William Corwin and Neil Greenberg: The Great Richmond: Find Yourself a Borough at the Staten Island Arts Culture Lounge, St. George Ferry Terminal
September 25 to November 30, 2014
10 Ferry Island Terminal
Staten Island, 718 447 3329
The Staten Island Ferry makes over 100 trips and carries about 70,000 passengers on a typical weekday, shuttling New Yorkers between Manhattan and the island that some ostensibly neglected residents refer to as the “forgotten borough.”
To admit that I only made my first trip out to this fifth of New York last month, after four years in the city, doesn’t do much to discourage the argument that Staten Island is underappreciated. But after my first ride out one crisp, fall afternoon, I’m inclined to think that Staten Islanders lay claim to one of the best parts of this city, certainly at least, when it comes to municipal services: their unique mode of mass transportation, the ferry itself. It runs 24 hours a day, 365 days a year, is entirely free, and also the best DIY sightseeing tour around. On Staten Island’s side, the St. George Ferry Terminal is home to a recently opened exhibition space nestled among the usual assortment of “grab-on-the-go” transport-hub dining options, just steps from the boarding area. The Culture Lounge is designed to “turn passengers into participants — engaging them with art, and inspiring them to venture past the terminal and into the cultural hotspots found all over the island.” William Corwin and Neil Greenberg’s “The Great Richmond: Find Yourself a Borough,” the second exhibition to open in this space, accomplishes exactly that.
This interactive installation is a game of sorts, one without a beginning, or even necessarily any conclusion. At one end of the room, large timber shelves house hefty playing pieces representing eight different categories, each embodied by an amalgam of imagery cast out of plaster and painted in one bright monotone. The eight pieces correspond to different aspects of Staten Island life: housing stock, contemporary culture and entertainment, commercial architecture, infrastructure, history and culture on the Island, agrarian aspirations, connectivity, and institutions of government and authority. Objects you’ll find fused together in these plaster bricks include potatoes, yards of rope, the Buddha, wagon wheels, escalators, a makeshift Catholic shrine known as a “bathtub Madonna,” and a bust of Henry David Thoreau, who came to the island as a live-in tutor to the children of Ralph Waldo Emerson’s brother.
The rules of activation are quite simple. Each visitor is allowed to take two of these pieces from the shelves, placing them on any of four color-coded tables representing the type of place Staten Island could become: agrarian, suburban, urban, or seceded. After that, the visitor is also allowed to move one piece already in play to another place or onto another table. The rules are posted on the gallery wall and also available in a short catalogue created for the exhibition, which includes an excellent essay by New York-based art critic Gregory Volk. In addition to writing the rules, Greenberg’s contribution to the piece includes large, hand-drawn posters of what the island might look like if its trajectory were to drastically swing towards one of these futures, with multi-lane highways crisscrossing one aerial view, and expanses of pastures and fields dominating another.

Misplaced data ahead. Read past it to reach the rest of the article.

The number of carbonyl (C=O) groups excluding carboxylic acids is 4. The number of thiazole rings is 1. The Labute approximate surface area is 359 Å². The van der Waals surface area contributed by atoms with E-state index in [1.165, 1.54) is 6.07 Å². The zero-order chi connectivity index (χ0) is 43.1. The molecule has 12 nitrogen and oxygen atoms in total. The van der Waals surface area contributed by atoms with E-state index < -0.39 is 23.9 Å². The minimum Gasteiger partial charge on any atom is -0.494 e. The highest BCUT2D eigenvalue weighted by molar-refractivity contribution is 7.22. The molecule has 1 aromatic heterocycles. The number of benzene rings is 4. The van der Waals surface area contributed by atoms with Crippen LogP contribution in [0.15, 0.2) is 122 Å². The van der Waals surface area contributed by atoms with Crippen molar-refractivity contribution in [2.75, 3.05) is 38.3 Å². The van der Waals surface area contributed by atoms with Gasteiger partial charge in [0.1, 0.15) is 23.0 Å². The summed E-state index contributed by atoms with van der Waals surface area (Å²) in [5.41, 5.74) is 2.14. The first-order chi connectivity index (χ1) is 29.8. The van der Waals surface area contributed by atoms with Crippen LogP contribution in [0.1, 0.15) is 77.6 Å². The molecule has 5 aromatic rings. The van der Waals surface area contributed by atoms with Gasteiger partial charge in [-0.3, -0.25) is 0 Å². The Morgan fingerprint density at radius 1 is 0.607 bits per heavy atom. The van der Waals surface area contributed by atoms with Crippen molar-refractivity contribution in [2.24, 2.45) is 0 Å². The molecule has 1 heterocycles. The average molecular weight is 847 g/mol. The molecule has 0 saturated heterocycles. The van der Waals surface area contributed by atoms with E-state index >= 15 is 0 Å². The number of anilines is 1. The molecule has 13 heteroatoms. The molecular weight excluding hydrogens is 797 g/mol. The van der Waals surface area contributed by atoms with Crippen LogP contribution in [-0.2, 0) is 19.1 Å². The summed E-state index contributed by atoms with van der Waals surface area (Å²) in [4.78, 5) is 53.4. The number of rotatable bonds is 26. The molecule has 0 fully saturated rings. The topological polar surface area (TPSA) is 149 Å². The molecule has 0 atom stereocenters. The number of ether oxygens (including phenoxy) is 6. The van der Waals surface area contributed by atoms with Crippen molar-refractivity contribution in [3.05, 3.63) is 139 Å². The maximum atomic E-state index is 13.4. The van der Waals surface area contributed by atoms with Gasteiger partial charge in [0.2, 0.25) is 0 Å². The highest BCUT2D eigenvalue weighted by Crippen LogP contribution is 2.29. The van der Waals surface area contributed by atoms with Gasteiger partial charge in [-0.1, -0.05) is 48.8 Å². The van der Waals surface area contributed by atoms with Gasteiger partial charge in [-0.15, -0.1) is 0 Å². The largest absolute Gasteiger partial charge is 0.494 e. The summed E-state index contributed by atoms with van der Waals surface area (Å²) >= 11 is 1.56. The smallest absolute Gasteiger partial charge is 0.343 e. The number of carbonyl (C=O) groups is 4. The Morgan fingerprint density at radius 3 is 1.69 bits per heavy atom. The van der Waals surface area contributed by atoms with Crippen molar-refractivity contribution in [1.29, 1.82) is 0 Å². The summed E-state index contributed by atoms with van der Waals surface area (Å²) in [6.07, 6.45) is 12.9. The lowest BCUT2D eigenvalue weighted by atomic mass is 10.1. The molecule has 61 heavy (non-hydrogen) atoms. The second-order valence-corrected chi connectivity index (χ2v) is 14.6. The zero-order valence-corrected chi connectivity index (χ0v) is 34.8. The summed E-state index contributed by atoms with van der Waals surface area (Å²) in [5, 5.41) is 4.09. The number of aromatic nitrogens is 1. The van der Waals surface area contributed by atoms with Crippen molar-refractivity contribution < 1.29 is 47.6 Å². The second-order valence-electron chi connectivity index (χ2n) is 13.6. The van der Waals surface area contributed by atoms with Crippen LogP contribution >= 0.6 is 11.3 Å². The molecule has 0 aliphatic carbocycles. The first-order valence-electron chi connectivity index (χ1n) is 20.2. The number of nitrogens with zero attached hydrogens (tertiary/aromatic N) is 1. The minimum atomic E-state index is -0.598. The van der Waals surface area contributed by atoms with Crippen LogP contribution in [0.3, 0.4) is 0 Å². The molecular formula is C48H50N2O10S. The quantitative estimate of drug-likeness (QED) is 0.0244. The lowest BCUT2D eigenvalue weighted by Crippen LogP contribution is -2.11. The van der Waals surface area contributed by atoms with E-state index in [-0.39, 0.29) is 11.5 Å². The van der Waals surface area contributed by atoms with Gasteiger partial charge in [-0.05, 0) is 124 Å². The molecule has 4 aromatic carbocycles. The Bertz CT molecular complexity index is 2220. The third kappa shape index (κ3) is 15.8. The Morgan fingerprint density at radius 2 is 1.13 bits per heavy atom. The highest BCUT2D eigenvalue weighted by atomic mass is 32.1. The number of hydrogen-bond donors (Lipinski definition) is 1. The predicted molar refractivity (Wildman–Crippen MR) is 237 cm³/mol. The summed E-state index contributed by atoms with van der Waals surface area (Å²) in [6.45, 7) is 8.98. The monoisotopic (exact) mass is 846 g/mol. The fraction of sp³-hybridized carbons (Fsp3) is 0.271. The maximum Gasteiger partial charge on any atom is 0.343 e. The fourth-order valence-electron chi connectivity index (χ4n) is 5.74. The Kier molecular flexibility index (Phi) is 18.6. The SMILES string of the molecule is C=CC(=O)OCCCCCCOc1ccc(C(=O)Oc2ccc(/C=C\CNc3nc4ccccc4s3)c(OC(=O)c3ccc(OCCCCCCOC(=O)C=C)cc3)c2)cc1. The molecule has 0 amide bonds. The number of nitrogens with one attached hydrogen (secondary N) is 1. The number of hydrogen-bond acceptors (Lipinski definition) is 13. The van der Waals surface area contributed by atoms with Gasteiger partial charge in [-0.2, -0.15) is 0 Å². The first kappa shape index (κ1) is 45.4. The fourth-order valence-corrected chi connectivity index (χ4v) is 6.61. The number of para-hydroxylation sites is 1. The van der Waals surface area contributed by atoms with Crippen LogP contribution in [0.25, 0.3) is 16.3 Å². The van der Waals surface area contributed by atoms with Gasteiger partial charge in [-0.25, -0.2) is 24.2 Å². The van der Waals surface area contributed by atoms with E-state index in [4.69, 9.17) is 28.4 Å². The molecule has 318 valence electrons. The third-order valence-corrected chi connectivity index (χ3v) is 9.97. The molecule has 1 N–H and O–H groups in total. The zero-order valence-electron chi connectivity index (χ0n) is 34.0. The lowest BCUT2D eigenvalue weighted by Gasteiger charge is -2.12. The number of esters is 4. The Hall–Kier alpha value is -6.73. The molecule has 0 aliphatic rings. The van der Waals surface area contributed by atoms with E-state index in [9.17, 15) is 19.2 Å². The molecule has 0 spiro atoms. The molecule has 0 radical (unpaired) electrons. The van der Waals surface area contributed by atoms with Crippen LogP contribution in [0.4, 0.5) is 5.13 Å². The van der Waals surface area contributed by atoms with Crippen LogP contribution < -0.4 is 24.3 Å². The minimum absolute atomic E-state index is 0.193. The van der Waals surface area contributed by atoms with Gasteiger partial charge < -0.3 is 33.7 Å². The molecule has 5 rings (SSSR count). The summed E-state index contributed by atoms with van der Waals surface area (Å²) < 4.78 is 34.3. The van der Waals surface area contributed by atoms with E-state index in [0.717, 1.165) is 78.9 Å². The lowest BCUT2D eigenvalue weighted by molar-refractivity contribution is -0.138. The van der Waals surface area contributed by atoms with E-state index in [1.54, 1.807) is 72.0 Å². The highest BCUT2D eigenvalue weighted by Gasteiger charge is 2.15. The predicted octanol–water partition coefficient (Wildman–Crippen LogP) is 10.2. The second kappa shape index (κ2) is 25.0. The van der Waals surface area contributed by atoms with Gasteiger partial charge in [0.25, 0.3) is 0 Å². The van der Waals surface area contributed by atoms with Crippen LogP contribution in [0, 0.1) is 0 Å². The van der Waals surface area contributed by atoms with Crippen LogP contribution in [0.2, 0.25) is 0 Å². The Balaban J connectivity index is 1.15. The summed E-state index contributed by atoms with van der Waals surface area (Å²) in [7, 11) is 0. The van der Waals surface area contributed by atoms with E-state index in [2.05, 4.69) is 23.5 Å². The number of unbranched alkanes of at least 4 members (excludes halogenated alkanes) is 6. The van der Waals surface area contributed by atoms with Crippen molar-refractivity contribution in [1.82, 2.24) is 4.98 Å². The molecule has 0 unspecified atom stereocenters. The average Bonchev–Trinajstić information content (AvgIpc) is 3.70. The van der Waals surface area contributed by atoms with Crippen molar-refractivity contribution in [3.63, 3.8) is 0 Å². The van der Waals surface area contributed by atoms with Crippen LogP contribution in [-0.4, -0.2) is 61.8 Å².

“Find yourself a borough” here does not mean choose one of five; rather it means discover your ideal path for the place you live. Corwin jokes that at the opening the agrarian table was quickly filled up with a sea of red pieces, suggesting that if the arts and culture workers in attendance had their way we’d all be living in fields, surrounded by art galleries.
The choices at first seem pretty straightforward, or the rules do at least, but on approaching the shelves I found myself hesitating. Of course I wanted to strengthen the presence of those red arts and culture blocks, but what else needed to be in place for arts and culture to thrive? I chose to stack my red block on top of a purple government and authority piece, indicating that institutional power should form the foundation to support and strengthen the arts on an individual and institutional scale. For my last move I eventually used an orange connectivity piece (inspired by the ferry) as a bridge between my newly made tower with a double stack of housing stock, but not without a moment of doubt. Orange is my least favorite color.
The appeal of“The Great Richmond” ultimately lies in these questions: ones of stacking and bridging and colors. It’s back to the building blocks of your childhood and a reminder of why they always maintained a certain appeal: the endless possibilities out of seeming simplicity, the expanding of your imagination. And it’s in asking these simple questions that something interesting happens. Are you playing a game, or contemplating in earnest the future of your surroundings? Do we need multi-lane highways crossing the island and want bigger, better shopping malls? How do different elements of infrastructure, culture, and government act together to make up the local space surrounding you, and what would you change in your ideal world?print